State v. Cook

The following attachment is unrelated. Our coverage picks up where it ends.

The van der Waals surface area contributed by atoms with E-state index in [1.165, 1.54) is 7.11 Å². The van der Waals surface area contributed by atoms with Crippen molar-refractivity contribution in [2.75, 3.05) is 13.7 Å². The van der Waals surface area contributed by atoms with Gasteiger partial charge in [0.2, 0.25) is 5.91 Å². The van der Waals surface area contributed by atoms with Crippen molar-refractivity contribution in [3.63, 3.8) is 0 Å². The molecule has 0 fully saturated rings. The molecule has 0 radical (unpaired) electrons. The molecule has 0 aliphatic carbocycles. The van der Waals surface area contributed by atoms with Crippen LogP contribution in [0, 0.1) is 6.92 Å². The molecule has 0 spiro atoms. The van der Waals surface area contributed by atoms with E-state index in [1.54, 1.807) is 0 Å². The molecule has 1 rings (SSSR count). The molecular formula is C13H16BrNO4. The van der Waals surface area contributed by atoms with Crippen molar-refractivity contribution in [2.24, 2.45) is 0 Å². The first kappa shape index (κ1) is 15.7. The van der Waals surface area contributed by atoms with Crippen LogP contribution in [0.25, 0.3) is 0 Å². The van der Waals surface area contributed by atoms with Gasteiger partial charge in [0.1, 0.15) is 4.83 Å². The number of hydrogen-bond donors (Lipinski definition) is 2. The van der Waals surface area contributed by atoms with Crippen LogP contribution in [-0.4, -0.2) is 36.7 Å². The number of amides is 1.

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[Cite as State v. Cook, 2018-Ohio-788.] IN THE COURT OF APPEALS ELEVENTH APPELLATE DISTRICT GEAUGA COUNTY, OHIO STATE OF OHIO, Plaintiff-Appellee, : OPINION : CASE NO. 2016-G-0096 - vs - : DENNIS G. COOK, : Defendant-Appellant. : Criminal Appeal from the Geauga County Court of Common Pleas. Case No. 2016 C 000002. Judgment: Affirmed. James R. Flaiz, Geauga County Prosecutor, and Nicholas A. Burling, Assistant Prosecuting Attorney, Courthouse Annex, 231 Main Street, Suite 3A, Chardon, OH 44024 (For Plaintiff-Appellee). Judith M. Kowalski, 333 Babbitt Road, Suite 323, Euclid, OH 44123 (For DefendantAppellant). TIMOTHY P. CANNON, J. {¶1} Appellant, Dennis G. Cook, appeals from the judgment of conviction entered by the Geauga County Court of Common Pleas on October 7, 2016. The issues on appeal are solely related to the trial court’s imposition of sentence. For the reasons that follow, the trial court’s judgment is affirmed. {¶2} On the night of November 28, 2015, appellant and two others (Mr. Heller and Mr. Johnson) parked down the street from a residence located on Tavern Road in Burton, Ohio. They kicked open the door of the residence and held the occupant at gun point. The trio was described by the victim as wearing ski masks and carrying guns. The victim was assaulted and forced into the basement at gun point; he was tied to a chair and beaten with a gun. One of the perpetrators poured lighter fluid on the victim and threatened to light it unless he told them where to find his money and marijuana. The house was ransacked, and the offenders stole money, marijuana, and a cell phone from the victim. {¶3} Appellant was indicted by the Geauga County Grand Jury on February 1, 2016, in a seven-count indictment. Appellant entered a plea of guilty on July 25, 2016, to Aggravated Robbery, in violation of R.C. 2911.01(A)(1), a first-degree felony (Count 1); Kidnapping, in violation of R.C. 2905.01(A)(2), a first-degree felony (Count 5); and Carrying a Concealed Weapon, in violation of R.C. 2923.12(A)(2), a fourth-degree felony (a stipulated lesser-included offense to Count 6). The remaining counts of the indictment were dismissed. {¶4} A sentencing hearing was held on September 26, 2016. It was emphasized that Mr. Heller had masterminded the criminal plan; he had been at the home previously to repair the furnace, and the victim had indicated he could sell Mr. Heller marijuana. Mr. Heller received a thirteen-year prison sentence for his role in the crimes. It was also stressed that Mr. Johnson escalated the physical violence once the trio was inside the residence and that appellant did not actually inflict any physical harm on the victim. Mr. Johnson received seventeen years in prison for his role in the crimes. In addition, defense counsel argued that the Aggravated Robbery and Kidnapping counts should merge for purposes of sentencing. 2 {¶5} The trial court imposed a seven-year prison sentence for Aggravated Robbery, a six-year prison sentence for Kidnapping, and an eighteen-month prison sentence for Carrying a Concealed Weapon. The trial court rejected the merger argument and ordered the Aggravated Robbery and Kidnapping sentences to run consecutively with each other and concurrent to the sentence for Carrying a Concealed Weapon, for a total prison sentence of thirteen years. {¶6} The trial court issued its judgment of conviction on October 7, 2016. Appellant timely appealed and raises two assignments of error for our review: [1.] The trial court erred to the prejudice of the appellant by not finding that the offenses of aggravated robbery and kidnapping merge, and sentencing him separately and consecutively for a total of thirteen years. [2.] The trial court erred to the prejudice of the appellant by sentencing him to thirteen years in prison and the sentence was therefore excessive. Merger of Multiple Counts {¶7} Under his first assignment of error, appellant asserts the trial court erred by not finding that his convictions of Aggravated Robbery and Kidnapping merge for the purpose of sentencing. {¶8} R.C. 2941.25 specifies when merger is appropriate and “incorporates the constitutional protections against double jeopardy. These protections generally forbid successive prosecutions and multiple punishments for the same offense.” State v. Whitfield, 124 Ohio St.3d 319, 2010-Ohio-2, ¶7. We review a trial court’s R.C. 2941.25 determination de novo. State v. Williams, 134 Ohio St.3d 482, 2012-Ohio-5699, ¶1. {¶9} R.C. 2941.25 provides as follows: 3 (A) Where the same conduct by defendant can be construed to constitute two or more allied offenses of similar import, the indictment or information may contain counts for all such offenses, but the defendant may be convicted of only one. (B) Where the defendant’s conduct constitutes two or more offenses of dissimilar import, or where his conduct results in two or more offenses of the same or similar kind committed separately or with a separate animus as to each, the indictment or information may contain counts for all such offenses, and the defendant may be convicted of all of them. {¶10} “When determining whether two offenses are allied offenses of similar import subject to merger under R.C. 2941.25, the conduct of the accused must be considered.” State v. Johnson, 128 Ohio St.3d 153, 2010-Ohio-6314, syllabus. Two or more offenses may result in multiple convictions if any of the following are true: “(1) the offenses are dissimilar in import or significance—in other words, each offense caused separate, identifiable harm, (2) the offenses were committed separately, or (3) the offenses were committed with separate animus or motivation.” State v. Ruff, 143 Ohio St.3d 114, 2015-Ohio-995, ¶25. {¶11} Appellant argues that one cannot commit Aggravated Robbery without committing Kidnapping because there is always a point in time where the robbery victim is not free to leave. In response, the State acknowledges “there is virtually always a kidnapping” during the course of a robbery “due to the fact that a person will necessarily be deprived of his freedom of movement when a criminal holds the person at gun point or threatens physical harm.” Under the circumstances of this case, however, the State argues appellant’s conduct went “far beyond the ‘usual’ robbery/kidnapping relationship.” 4 {¶12} Appellant was convicted of Aggravated Robbery and Kidnapping, in violation of R.C. 2911.01(A)(1) and R.C. 2905.01(A)(2), respectfully. The relevant portions of these statutes provide: Aggravated Robbery: (A) No person, in attempting or committing a theft offense, as defined in section 2913.01 of the Revised Code, or in fleeing immediately after the attempt or offense, shall do any of the following: (1) Have a deadly weapon on or about the offender’s person or under the offender’s control and either display the weapon, brandish it, indicate that the offender possesses it, or use it[.] Kidnapping: (A) No person, by force, threat, or deception * * * shall remove another from the place where the other person is found or restrain the liberty of the other person, for any of the following purposes: * * * (2) To facilitate the commission of any felony or flight thereafter[.] {¶13} The trial court recognized, “[c]ertainly aggravated robbery has a component to it of limiting someone’s freedom to move but this was beyond that. * * * [T]ying somebody to a chair, pouring lighter fluid on them, that’s more than just hold still while I rob you. So the Court does not find that the sentences for the kidnapping and aggravated robbery should merge.” {¶14} We agree that it is possible for these two offenses, under certain circumstances, to merge as allied offenses of similar import. See, e.g., In re A.G., 8th Dist. Cuyahoga No. 101010, 2016-Ohio-5616 (where the defendant approached a man as the man was opening his car door after obtaining money from an ATM, the defendant pulled a gun out of his pocket and told the man he would shoot him unless he got into the car); State v. Phipps, 10th Dist. Franklin No. 15AP-524, 2016-Ohio-663 (where the victims were held at gun point only for as long as necessary to commit the aggravated robbery). 5 {¶15} In State v. Logan, 60 Ohio St.2d 126 (1979), the Supreme Court of Ohio provided guidelines for determining whether kidnapping and another offense are allied offenses: (a) Where the restraint or movement of the victim is merely incidental to a separate underlying crime, there exists no separate animus sufficient to sustain separate convictions; however, where the restraint is prolonged, the confinement is secretive, or the movement is substantial so as to demonstrate a significance independent of the other offense, there exists a separate animus as to each offense sufficient to support separate convictions; (b) Where the asportation or restraint of the victim subjects the victim to a substantial increase in risk of harm separate and apart from that involved in the underlying crime, there exists a separate animus as to each offense sufficient to support separate convictions. Id. at syllabus. “Although Logan predates Ruff, Ohio courts continue to apply the guidelines set forth in Logan in determining whether kidnapping and another offense were committed with a separate animus, in accordance with the third prong of the Ruff test.” State v. Asadi-Ousley, 8th Dist. Cuyahoga No. 104267, 2017-Ohio-7252, ¶47, reopened on other grounds, citing State v. Armengau, 10th Dist. Franklin No. 14AP-679, 2017-Ohio4452, ¶125, State v. Williams, 7th Dist. Mahoning No. 13 MA 125, 2015-Ohio-4100, ¶18, and State v. Stinnett, 5th Dist. Fairfield No. 15-CA-24, 2016-Ohio-2711, ¶53. See also State v. Adams, 8th Dist. Cuyahoga No. 104331, 2016-Ohio-8330, ¶13, and State v. Houston, 1st Dist. Hamilton No. C-130429, 2014-Ohio-3111, ¶22. {¶16} Applying these guidelines, we conclude the instant offenses were committed with a separate animus sufficient to support separate convictions. The restraint was prolonged and subjected the victim to a substantial increase in risk of harm separate and apart from that involved in the aggravated robbery. The kidnapping was complete when the victim was forced into the basement at gun point and tied to a chair; 6 the motivation was to physically restrain and harm the victim, and the victim was in fact severely injured. Appellant then committed aggravated robbery, after kidnapping the victim, when he and the others committed a theft offense while brandishing their weapons; the motivation was to steal the victim’s money and marijuana. {¶17} The trial court did not err in failing to merge these convictions for purposes of sentencing, as the offenses are not allied offenses of similar import under the circumstances of this case. {¶18} Appellant’s first assignment of error is without merit. Sentencing Factors {¶19} Under his second assignment of error, appellant asserts his sentence of thirteen years in prison is excessive because the trial court did not properly consider certain mitigating factors. {¶20} Our standard of review is set forth in R.C. 2953.08(G)(2): The court hearing an appeal under division (A), (B), or (C) of this section shall review the record, including the findings underlying the sentence or modification given by the sentencing court. The appellate court may increase, reduce, or otherwise modify a sentence that is appealed under this section or may vacate the sentence and remand the matter to the sentencing court for resentencing. The appellate court’s standard of review is not whether the sentencing court abused its discretion. The appellate court may take any action authorized by this division if it clearly and convincingly finds either of the following: (a) That the record does not support the sentencing court’s findings under division (B) or (D) of section 2929.13, division (B)(2)(e) or (C)(4) of section 2929.14, or division (I) of section 2929.20 of the Revised Code, whichever, if any, is relevant; (b) That the sentence is otherwise contrary to law. 7 {¶21} “‘A sentence is contrary to law if (1) the sentence falls outside the statutory range for the particular degree of offense, or (2) the trial court failed to consider the purposes and principles of felony sentencing set forth in R.C. 2929.11 and the sentencing factors in R.C. 2929.12.’” State v. Wilson, 11th Dist. Lake No. 2017-L-028, 2017-Ohio7127, ¶18, quoting State v. Price, 8th Dist. Cuyahoga No. 104341, 2017-Ohio-533, ¶14 (citations omitted). “‘When a sentence is imposed solely after the consideration of the factors in R.C. 2929.11 and 2929.12, appellate courts “may vacate or modify any sentence that is not clearly and convincingly contrary to law”’” only if the appellate court clearly and convincingly finds that the record does not support the sentence. Id. at ¶18, quoting Price, supra, at ¶14, quoting State v. Marcum, 146 Ohio St.3d 516, 2016-Ohio1002, ¶23. {¶22} Appellant could have received a potential prison term of twenty-three and one-half years: a potential maximum of eleven years for Aggravated Robbery; a potential maximum of eleven years for Kidnapping; and a potential maximum of eighteen months for Carrying a Concealed Weapon. See R.C. 2929.14(A)(1)&(4). Therefore, appellant’s thirteen-year sentence is within the statutory range. Additionally, the trial court considered the purposes and principles of felony sentencing, found in R.C. 2929.11, and the seriousness and recidivism factors, found in R.C. 2929.12, prior to imposing sentence. The court specifically referenced these statutes in the sentencing entry and discussed some of the R.C. 2929.12 sentencing factors during the sentencing hearing. {¶23} Because appellant’s prison term is not contrary to law, we must consider whether the sentence is clearly and convincingly not supported by the record. See Wilson, supra, at ¶20; Marcum, supra, at ¶23. 8 {¶24} Appellant argues the trial court should have considered that the victim facilitated the offense because he was a drug dealer. The trial court adequately considered this argument at sentencing and admonished trial counsel for raising the issue. The trial court stated, “Come on, * * * [e]ven drug dealers don’t get to be tied up and have lighter fluid poured on them. * * * That’s not that we approve of the drug dealer’s activity and there will be comeuppance on those activities, but these people brought violence to this county [sic].” {¶25} Appellant next contends the trial court did not give adequate weight to the fact that he did not personally cause any actual physical harm to the victim and that he expressed genuine remorse. These facts do weigh in favor of mitigation, but it is also evident from the record that the trial court considered them in that manner. {¶26} Appellant further asserts the court should have accorded more weight to the fact that his most serious prior criminal conviction occurred when he was a juvenile. Appellant was 17 years old when he was convicted of his first felony, Participating in Criminal Gang Activity; the initial charges included Grand Theft Auto, Robbery, and Attempted Murder. Appellant was bound over from juvenile court and tried as an adult. His prison sentence was suspended, but he subsequently violated his community control provisions three times as an adult, which resulted in a two-year prison sentence. Then, in 2012, appellant served a nine-month prison term for another felony conviction, Carrying a Concealed Weapon. Finally, while he was being held in jail on the instant offenses, appellant was convicted of misdemeanor assault for assailing another inmate with a broomstick. Appellant’s argument regarding his criminal history is unpersuasive. 9 {¶27} Appellant has failed to show that his sentence is clearly and convincingly not supported by the record. {¶28} Appellant’s second assignment of error is without merit. {¶29} The judgment of the Geauga County Court of Common Please is affirmed. DIANE V. GRENDELL, J., CYNTHIA WESTCOTT RICE, J., concur. 10